Intel has for years heavily invested in on-the-ground observation and ethnography.
Its focus is often on understanding deeper issues that can affect the future uptake of technology, on better understanding the various cultural and social paradigms in order to avoid forcing a Western concept of technology on societies and cultures that have different viewpoints, or even on influencing strategic business directions.
Genevieve Bell and other Intel anthropologists are keenly interested in researching concepts such as the use of technology to support religious practices, cultural differences in storing and archiving, the various concepts of the home, what sharing might mean in the social and cultural context of Asia, and “the rituals, practices, markers, and triggers” that can influence how technology gets used in the healthcare sector.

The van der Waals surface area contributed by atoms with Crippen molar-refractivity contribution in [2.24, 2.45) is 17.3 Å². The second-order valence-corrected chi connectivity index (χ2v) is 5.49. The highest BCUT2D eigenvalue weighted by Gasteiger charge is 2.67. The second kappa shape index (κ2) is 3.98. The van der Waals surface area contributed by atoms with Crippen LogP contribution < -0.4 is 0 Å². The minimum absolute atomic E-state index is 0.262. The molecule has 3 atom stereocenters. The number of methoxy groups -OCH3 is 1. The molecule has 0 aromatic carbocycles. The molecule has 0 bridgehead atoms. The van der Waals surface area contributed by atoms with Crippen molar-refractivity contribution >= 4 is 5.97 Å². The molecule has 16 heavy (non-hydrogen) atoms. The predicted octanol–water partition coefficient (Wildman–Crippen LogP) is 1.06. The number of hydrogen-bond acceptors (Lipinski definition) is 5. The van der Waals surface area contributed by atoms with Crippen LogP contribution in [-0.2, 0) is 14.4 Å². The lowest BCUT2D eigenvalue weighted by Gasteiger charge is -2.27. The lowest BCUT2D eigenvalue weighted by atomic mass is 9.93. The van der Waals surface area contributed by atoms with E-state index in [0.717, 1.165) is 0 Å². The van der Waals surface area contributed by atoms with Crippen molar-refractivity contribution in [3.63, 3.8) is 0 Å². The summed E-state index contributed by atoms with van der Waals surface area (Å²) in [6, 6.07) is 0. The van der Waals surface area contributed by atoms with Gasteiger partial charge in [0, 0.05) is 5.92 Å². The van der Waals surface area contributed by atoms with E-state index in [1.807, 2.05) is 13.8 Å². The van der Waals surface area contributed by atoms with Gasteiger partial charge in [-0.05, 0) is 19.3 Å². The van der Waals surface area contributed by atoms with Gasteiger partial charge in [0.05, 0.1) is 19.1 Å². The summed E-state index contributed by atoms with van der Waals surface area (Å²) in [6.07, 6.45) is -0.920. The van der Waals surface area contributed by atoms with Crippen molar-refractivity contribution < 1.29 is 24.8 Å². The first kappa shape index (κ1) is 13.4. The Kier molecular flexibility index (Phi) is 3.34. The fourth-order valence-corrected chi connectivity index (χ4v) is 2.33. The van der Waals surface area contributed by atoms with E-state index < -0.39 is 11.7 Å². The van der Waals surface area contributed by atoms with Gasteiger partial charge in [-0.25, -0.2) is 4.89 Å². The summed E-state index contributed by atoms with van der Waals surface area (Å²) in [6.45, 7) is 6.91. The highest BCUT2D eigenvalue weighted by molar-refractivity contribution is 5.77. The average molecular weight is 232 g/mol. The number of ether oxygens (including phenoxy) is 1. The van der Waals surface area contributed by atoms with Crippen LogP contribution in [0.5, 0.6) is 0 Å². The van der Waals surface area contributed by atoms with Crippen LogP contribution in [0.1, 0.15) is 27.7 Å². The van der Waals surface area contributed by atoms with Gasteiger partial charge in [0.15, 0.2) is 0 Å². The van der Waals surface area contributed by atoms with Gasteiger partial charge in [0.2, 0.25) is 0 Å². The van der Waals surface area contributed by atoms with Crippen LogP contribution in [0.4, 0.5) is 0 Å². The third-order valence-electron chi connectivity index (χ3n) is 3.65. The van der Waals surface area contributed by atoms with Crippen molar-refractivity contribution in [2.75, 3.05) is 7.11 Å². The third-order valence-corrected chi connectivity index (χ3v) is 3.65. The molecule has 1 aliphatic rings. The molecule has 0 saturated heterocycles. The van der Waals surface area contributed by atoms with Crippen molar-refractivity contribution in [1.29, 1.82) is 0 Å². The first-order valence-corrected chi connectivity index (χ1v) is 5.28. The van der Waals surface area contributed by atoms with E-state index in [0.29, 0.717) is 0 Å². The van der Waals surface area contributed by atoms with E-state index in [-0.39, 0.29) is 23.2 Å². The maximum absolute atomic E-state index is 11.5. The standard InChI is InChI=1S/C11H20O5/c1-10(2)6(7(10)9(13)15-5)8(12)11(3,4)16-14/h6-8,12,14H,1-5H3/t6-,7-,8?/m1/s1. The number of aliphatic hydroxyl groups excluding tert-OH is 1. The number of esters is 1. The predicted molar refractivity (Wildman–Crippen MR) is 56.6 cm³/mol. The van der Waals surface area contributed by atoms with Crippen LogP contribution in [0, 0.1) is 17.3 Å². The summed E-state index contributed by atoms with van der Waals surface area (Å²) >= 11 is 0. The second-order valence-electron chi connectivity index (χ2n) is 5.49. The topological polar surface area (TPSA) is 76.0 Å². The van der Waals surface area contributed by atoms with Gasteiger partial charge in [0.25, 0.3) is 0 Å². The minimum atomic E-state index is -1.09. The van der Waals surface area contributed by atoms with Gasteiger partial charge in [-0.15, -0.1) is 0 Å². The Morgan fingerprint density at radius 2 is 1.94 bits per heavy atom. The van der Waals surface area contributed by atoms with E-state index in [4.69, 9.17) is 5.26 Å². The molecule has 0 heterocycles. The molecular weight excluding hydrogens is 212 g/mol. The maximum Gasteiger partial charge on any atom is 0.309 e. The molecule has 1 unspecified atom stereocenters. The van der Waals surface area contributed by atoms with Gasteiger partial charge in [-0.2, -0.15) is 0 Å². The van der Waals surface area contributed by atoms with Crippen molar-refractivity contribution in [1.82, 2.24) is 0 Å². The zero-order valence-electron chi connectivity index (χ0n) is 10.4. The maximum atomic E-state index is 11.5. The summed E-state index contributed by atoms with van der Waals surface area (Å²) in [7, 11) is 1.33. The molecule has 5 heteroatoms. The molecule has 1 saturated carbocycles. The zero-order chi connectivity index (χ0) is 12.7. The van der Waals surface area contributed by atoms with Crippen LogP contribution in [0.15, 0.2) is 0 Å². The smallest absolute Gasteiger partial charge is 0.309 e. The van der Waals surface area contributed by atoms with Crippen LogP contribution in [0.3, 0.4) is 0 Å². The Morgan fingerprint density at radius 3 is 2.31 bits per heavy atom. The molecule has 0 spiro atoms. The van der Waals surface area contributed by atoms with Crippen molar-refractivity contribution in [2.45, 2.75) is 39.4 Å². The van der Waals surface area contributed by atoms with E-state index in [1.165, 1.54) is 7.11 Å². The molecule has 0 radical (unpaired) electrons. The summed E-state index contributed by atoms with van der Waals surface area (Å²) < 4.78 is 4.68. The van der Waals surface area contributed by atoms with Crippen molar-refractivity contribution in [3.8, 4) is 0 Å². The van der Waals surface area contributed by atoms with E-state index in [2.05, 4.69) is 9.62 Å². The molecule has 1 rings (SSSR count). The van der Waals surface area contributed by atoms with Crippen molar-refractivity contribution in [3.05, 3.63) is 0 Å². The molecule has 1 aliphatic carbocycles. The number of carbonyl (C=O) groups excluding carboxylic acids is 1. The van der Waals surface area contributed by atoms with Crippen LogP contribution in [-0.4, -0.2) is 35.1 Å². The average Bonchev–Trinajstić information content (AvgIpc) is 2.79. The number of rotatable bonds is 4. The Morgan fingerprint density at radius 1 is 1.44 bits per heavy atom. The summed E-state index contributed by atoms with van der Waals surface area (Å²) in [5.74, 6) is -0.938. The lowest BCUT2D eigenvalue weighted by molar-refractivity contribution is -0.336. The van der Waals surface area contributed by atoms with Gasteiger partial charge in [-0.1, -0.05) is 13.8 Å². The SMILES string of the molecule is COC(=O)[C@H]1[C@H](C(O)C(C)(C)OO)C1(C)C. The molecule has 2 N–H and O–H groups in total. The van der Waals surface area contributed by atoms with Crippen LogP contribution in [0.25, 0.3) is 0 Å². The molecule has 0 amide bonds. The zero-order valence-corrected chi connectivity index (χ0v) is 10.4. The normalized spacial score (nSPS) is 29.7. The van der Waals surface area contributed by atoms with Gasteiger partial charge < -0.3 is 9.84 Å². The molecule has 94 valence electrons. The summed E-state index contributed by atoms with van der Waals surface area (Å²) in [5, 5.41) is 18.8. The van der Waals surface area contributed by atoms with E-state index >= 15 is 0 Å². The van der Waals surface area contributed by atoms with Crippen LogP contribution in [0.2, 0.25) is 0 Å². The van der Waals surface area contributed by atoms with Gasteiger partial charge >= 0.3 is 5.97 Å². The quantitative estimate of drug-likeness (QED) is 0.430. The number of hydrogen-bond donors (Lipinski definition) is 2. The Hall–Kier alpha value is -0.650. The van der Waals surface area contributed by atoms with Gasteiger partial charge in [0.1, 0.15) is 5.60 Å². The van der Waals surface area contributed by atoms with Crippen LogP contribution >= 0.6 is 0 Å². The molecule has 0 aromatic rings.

This has led to many of Intelâ€™s innovations, including the Classmate PC and the Community PC, but now it is actually influencing a major strategic business decision: an investment of more than $250 million over the next five years for the research and product development of home-based health technologies.
From the press release:
“The combination of Intel’s leading capabilities in ethnographic research and technology development combined with GE’s world-class expertise and global distribution strengths in healthcare IT, electronic medical records, critical care and passive monitoring is a strong strategic fit.”